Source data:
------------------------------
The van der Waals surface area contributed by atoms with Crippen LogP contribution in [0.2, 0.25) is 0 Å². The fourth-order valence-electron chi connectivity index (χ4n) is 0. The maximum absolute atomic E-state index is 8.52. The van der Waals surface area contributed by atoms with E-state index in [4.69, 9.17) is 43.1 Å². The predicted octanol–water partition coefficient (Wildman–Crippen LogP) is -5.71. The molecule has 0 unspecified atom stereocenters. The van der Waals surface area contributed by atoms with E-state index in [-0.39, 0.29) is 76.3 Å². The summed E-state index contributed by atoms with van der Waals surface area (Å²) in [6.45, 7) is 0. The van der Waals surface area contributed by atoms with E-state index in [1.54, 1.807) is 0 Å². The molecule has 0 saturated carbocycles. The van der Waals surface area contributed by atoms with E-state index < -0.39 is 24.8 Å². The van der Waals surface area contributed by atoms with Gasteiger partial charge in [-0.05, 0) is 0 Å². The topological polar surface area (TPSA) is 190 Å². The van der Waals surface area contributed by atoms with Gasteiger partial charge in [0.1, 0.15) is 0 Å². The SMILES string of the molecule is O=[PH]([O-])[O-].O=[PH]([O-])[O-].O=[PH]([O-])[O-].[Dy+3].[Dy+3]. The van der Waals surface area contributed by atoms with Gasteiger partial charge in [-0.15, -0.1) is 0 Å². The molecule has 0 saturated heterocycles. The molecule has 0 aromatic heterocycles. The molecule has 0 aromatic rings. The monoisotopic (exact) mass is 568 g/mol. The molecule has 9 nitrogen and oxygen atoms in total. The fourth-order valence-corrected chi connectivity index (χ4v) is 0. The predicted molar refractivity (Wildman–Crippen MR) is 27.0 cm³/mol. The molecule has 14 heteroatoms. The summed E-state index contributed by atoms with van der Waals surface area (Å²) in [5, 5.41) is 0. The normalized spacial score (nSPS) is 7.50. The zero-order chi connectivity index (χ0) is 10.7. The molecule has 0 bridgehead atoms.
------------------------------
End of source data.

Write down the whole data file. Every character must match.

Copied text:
The van der Waals surface area contributed by atoms with Crippen LogP contribution in [0.2, 0.25) is 0 Å². The fourth-order valence-electron chi connectivity index (χ4n) is 0. The maximum absolute atomic E-state index is 8.52. The van der Waals surface area contributed by atoms with E-state index in [4.69, 9.17) is 43.1 Å². The predicted octanol–water partition coefficient (Wildman–Crippen LogP) is -5.71. The molecule has 0 unspecified atom stereocenters. The van der Waals surface area contributed by atoms with E-state index in [-0.39, 0.29) is 76.3 Å². The summed E-state index contributed by atoms with van der Waals surface area (Å²) in [6.45, 7) is 0. The van der Waals surface area contributed by atoms with E-state index in [1.54, 1.807) is 0 Å². The molecule has 0 saturated carbocycles. The van der Waals surface area contributed by atoms with E-state index < -0.39 is 24.8 Å². The van der Waals surface area contributed by atoms with Gasteiger partial charge in [-0.05, 0) is 0 Å². The topological polar surface area (TPSA) is 190 Å². The van der Waals surface area contributed by atoms with Gasteiger partial charge in [0.1, 0.15) is 0 Å². The SMILES string of the molecule is O=[PH]([O-])[O-].O=[PH]([O-])[O-].O=[PH]([O-])[O-].[Dy+3].[Dy+3]. The van der Waals surface area contributed by atoms with Gasteiger partial charge in [-0.15, -0.1) is 0 Å². The molecule has 0 saturated heterocycles. The molecule has 0 aromatic heterocycles. The molecule has 0 aromatic rings. The monoisotopic (exact) mass is 568 g/mol. The molecule has 9 nitrogen and oxygen atoms in total. The fourth-order valence-corrected chi connectivity index (χ4v) is 0. The predicted molar refractivity (Wildman–Crippen MR) is 27.0 cm³/mol. The molecule has 14 heteroatoms. The summed E-state index contributed by atoms with van der Waals surface area (Å²) in [5, 5.41) is 0. The normalized spacial score (nSPS) is 7.50. The zero-order chi connectivity index (χ0) is 10.7. The molecule has 0 bridgehead atoms.